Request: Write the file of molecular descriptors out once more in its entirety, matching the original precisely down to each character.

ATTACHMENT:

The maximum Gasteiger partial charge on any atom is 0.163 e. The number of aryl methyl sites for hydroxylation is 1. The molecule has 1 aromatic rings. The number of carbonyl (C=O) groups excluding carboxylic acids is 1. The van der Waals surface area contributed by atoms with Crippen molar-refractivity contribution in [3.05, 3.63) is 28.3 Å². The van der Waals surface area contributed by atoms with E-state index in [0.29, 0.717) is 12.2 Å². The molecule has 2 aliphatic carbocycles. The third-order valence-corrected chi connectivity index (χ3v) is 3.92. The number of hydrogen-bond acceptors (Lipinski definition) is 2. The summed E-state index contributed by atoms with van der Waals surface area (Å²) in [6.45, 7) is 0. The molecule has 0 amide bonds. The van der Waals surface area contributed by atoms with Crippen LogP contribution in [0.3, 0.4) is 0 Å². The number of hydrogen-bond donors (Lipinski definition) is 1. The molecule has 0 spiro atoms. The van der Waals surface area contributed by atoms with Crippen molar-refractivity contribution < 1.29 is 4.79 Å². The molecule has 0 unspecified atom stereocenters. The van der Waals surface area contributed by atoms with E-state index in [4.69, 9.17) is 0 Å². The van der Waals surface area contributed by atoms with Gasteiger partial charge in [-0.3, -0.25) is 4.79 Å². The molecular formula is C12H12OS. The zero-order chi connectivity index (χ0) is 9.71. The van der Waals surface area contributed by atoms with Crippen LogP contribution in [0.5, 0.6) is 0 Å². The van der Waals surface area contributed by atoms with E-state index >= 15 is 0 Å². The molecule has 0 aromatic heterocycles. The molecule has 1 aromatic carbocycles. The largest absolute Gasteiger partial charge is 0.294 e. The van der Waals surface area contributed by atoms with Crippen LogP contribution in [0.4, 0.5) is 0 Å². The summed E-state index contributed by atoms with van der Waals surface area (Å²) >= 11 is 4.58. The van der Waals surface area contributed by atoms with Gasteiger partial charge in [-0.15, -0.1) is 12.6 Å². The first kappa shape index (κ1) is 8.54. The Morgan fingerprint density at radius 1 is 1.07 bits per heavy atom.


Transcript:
The maximum Gasteiger partial charge on any atom is 0.163 e. The number of aryl methyl sites for hydroxylation is 1. The molecule has 1 aromatic rings. The number of carbonyl (C=O) groups excluding carboxylic acids is 1. The van der Waals surface area contributed by atoms with Crippen molar-refractivity contribution in [3.05, 3.63) is 28.3 Å². The van der Waals surface area contributed by atoms with E-state index in [0.29, 0.717) is 12.2 Å². The molecule has 2 aliphatic carbocycles. The third-order valence-corrected chi connectivity index (χ3v) is 3.92. The number of hydrogen-bond acceptors (Lipinski definition) is 2. The summed E-state index contributed by atoms with van der Waals surface area (Å²) in [6.45, 7) is 0. The molecule has 0 amide bonds. The van der Waals surface area contributed by atoms with Crippen LogP contribution in [0.3, 0.4) is 0 Å². The number of hydrogen-bond donors (Lipinski definition) is 1. The molecule has 0 spiro atoms. The van der Waals surface area contributed by atoms with Crippen molar-refractivity contribution < 1.29 is 4.79 Å². The molecule has 0 unspecified atom stereocenters. The van der Waals surface area contributed by atoms with E-state index in [4.69, 9.17) is 0 Å². The van der Waals surface area contributed by atoms with Gasteiger partial charge in [-0.3, -0.25) is 4.79 Å². The molecular formula is C12H12OS. The zero-order chi connectivity index (χ0) is 9.71. The van der Waals surface area contributed by atoms with Crippen LogP contribution in [0.5, 0.6) is 0 Å². The van der Waals surface area contributed by atoms with E-state index >= 15 is 0 Å². The molecule has 0 aromatic heterocycles. The molecule has 1 aromatic carbocycles. The largest absolute Gasteiger partial charge is 0.294 e. The van der Waals surface area contributed by atoms with Crippen LogP contribution in [0.4, 0.5) is 0 Å². The summed E-state index contributed by atoms with van der Waals surface area (Å²) >= 11 is 4.58. The van der Waals surface area contributed by atoms with Gasteiger partial charge in [-0.15, -0.1) is 12.6 Å². The first kappa shape index (κ1) is 8.54. The Morgan fingerprint density at radius 1 is 1.07 bits per heavy atom.